Stimson in the News

Gordon Adams’s column on defense budgeting is published in Foreign Policy

in Program

Through the Fiscal Looking Glass

Gabriel García Márquez died this month and Lewis Carroll has been dead for decades, now. But the memory of magical and upside down thinking, which they captured so well, lives on in the Pentagon. The Pentagon planning machinery (and the congressional Armed Services Committee members) are working from that script, with no shame at all. They continue to walk through the looking glass, engage in magical thinking, and stand budgetary realities on their head — all in the hopes that somehow new language and unreal numbers will lead Congress and the White House to decide that the August 2011 budget deal was just a big mistake, that all is forgiven, and that bigger defense budgets will be soon be arriving.

Once again, reality has been pushed aside in the defense
budget debate. The administration transmitted a budget which, across the board,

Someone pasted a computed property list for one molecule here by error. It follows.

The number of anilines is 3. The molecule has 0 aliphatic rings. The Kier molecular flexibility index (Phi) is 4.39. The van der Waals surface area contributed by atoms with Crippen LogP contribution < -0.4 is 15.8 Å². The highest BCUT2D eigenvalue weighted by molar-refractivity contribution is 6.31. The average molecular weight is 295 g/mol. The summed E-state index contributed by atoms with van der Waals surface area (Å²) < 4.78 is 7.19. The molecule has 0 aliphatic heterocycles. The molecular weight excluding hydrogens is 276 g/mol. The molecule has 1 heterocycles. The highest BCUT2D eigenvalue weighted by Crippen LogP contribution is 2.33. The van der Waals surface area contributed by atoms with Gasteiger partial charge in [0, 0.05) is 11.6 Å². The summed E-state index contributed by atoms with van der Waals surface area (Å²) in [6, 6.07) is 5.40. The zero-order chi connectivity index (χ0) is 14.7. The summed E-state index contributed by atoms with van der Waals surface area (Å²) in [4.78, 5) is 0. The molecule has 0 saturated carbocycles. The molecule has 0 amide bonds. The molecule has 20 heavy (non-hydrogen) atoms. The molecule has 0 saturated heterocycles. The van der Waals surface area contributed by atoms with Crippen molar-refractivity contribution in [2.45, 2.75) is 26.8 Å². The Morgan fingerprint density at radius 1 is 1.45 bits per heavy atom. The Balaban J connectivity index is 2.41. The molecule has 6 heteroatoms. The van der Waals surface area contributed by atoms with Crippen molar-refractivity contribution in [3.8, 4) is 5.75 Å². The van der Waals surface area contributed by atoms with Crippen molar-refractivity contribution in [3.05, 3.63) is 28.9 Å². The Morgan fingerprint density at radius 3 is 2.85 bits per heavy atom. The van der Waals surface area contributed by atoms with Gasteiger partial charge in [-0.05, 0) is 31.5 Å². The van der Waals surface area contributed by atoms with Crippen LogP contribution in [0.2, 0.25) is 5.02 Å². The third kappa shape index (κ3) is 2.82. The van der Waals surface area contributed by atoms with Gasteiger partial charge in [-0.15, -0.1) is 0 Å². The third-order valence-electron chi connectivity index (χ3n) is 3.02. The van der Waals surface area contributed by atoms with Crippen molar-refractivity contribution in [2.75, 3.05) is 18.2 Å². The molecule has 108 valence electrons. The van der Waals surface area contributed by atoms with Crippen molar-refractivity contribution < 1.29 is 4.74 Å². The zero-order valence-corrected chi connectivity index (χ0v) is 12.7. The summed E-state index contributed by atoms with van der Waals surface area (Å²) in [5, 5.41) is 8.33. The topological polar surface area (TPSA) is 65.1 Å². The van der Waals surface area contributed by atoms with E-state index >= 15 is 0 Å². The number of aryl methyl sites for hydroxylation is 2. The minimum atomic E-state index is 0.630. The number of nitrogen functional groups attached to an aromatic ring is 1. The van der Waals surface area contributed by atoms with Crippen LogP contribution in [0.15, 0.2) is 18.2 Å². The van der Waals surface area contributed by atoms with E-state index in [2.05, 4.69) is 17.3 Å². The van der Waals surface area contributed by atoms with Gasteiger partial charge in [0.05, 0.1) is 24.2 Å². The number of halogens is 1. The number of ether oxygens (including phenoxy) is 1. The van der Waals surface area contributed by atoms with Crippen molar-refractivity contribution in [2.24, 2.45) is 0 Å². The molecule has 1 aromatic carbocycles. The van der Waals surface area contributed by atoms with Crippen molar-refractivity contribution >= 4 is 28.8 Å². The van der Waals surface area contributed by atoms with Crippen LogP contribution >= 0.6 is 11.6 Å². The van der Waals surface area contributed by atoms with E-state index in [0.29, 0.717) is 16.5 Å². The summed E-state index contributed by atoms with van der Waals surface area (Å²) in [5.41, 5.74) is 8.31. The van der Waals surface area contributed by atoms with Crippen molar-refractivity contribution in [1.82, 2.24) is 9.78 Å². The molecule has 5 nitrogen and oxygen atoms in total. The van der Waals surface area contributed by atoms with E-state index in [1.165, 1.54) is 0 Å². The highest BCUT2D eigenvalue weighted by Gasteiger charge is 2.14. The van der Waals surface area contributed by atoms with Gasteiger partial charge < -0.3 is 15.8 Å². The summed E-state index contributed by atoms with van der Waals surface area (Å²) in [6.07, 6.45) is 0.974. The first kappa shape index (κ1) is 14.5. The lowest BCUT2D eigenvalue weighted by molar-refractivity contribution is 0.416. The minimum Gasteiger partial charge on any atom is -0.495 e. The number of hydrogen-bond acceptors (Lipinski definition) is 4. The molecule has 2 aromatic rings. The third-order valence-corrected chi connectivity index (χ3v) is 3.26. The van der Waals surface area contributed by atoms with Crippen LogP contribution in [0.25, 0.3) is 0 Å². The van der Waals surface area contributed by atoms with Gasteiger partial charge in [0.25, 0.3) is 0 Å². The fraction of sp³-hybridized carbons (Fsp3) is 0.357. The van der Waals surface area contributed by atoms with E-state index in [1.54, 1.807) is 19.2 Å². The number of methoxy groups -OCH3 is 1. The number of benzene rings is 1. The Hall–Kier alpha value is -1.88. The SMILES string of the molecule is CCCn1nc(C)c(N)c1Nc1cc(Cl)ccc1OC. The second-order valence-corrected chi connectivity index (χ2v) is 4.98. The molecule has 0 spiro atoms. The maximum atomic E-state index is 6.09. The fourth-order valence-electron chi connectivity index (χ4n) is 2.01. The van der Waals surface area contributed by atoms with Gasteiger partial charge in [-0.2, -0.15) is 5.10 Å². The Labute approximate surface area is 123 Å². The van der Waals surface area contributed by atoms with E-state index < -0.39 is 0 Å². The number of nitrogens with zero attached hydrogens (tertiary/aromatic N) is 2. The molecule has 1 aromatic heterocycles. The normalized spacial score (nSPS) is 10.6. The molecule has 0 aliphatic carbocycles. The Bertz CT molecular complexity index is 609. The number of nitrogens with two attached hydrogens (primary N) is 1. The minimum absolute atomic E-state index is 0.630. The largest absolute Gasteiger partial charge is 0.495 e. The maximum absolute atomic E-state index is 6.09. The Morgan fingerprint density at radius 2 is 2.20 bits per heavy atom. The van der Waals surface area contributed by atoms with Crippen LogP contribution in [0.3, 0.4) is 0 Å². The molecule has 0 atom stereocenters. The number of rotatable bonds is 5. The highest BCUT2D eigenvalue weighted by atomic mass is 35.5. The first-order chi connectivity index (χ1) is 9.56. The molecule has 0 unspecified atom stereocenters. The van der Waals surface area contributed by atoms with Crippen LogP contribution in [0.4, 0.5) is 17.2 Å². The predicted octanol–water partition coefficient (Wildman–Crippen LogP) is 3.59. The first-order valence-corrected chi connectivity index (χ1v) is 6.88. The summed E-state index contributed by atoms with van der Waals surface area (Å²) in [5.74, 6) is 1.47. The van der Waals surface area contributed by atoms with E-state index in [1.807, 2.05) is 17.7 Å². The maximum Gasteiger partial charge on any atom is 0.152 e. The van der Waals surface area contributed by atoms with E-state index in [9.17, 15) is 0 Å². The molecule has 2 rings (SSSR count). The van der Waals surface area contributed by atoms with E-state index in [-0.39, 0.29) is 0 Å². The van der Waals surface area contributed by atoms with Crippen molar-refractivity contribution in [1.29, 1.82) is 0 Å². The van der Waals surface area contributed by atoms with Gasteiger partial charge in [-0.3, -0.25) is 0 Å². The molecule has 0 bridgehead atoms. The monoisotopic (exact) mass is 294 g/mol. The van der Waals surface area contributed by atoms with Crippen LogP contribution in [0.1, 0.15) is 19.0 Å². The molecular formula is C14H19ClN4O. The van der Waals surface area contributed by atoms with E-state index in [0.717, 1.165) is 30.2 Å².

and especially when it comes to the Defense Department, departs from reality. A
deal is a deal, however, so it asks the appropriate amount for defense this
year — $496
billion in FY 2015
— in keeping with the Murray-Ryan
. But then the whole budget logic evaporates into magic and
rhetorical excess. The administration wants another $26 billion for defense (and
the military services want even more) this year, just in case anyone wants to
throw the 2011 deal over the side right away. They even give this request a
funny name: the “Opportunity,
Growth, and Security Initiative,”
or OGSI.

To read the full column, click here.

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